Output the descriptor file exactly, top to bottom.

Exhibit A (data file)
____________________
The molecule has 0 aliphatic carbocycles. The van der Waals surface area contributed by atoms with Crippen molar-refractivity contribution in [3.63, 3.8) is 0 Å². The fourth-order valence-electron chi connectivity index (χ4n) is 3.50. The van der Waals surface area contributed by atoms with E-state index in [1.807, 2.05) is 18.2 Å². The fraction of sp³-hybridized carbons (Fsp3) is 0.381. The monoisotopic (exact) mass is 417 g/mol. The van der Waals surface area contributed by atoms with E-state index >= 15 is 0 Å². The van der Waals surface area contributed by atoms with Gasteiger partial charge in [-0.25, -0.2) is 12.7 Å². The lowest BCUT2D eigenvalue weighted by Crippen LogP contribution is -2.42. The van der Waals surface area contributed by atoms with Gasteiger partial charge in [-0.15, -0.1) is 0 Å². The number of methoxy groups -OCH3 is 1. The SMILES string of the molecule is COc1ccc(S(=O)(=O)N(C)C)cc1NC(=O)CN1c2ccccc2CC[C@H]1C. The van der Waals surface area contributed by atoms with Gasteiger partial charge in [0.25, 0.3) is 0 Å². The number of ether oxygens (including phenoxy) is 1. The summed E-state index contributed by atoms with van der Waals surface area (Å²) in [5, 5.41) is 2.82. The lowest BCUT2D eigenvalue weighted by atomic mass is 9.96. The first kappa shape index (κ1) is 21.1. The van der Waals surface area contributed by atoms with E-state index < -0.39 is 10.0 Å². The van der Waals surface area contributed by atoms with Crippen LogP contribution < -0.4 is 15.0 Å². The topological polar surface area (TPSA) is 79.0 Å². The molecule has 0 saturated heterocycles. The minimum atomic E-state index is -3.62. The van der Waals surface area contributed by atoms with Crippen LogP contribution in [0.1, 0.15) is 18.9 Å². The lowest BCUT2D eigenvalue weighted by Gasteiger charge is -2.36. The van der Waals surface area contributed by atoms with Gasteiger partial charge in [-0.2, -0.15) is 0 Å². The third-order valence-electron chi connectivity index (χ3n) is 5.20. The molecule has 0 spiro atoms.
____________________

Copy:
The molecule has 0 aliphatic carbocycles. The van der Waals surface area contributed by atoms with Crippen molar-refractivity contribution in [3.63, 3.8) is 0 Å². The fourth-order valence-electron chi connectivity index (χ4n) is 3.50. The van der Waals surface area contributed by atoms with E-state index in [1.807, 2.05) is 18.2 Å². The fraction of sp³-hybridized carbons (Fsp3) is 0.381. The monoisotopic (exact) mass is 417 g/mol. The van der Waals surface area contributed by atoms with E-state index >= 15 is 0 Å². The van der Waals surface area contributed by atoms with Gasteiger partial charge in [-0.25, -0.2) is 12.7 Å². The lowest BCUT2D eigenvalue weighted by Crippen LogP contribution is -2.42. The van der Waals surface area contributed by atoms with Gasteiger partial charge in [-0.15, -0.1) is 0 Å². The number of methoxy groups -OCH3 is 1. The SMILES string of the molecule is COc1ccc(S(=O)(=O)N(C)C)cc1NC(=O)CN1c2ccccc2CC[C@H]1C. The van der Waals surface area contributed by atoms with Gasteiger partial charge in [0.25, 0.3) is 0 Å². The number of ether oxygens (including phenoxy) is 1. The summed E-state index contributed by atoms with van der Waals surface area (Å²) in [5, 5.41) is 2.82. The lowest BCUT2D eigenvalue weighted by atomic mass is 9.96. The first kappa shape index (κ1) is 21.1. The van der Waals surface area contributed by atoms with E-state index < -0.39 is 10.0 Å². The van der Waals surface area contributed by atoms with Crippen LogP contribution < -0.4 is 15.0 Å². The topological polar surface area (TPSA) is 79.0 Å². The molecule has 0 saturated heterocycles. The minimum atomic E-state index is -3.62. The van der Waals surface area contributed by atoms with Crippen LogP contribution in [0.1, 0.15) is 18.9 Å². The lowest BCUT2D eigenvalue weighted by Gasteiger charge is -2.36. The van der Waals surface area contributed by atoms with Gasteiger partial charge in [-0.2, -0.15) is 0 Å². The third-order valence-electron chi connectivity index (χ3n) is 5.20. The molecule has 0 spiro atoms.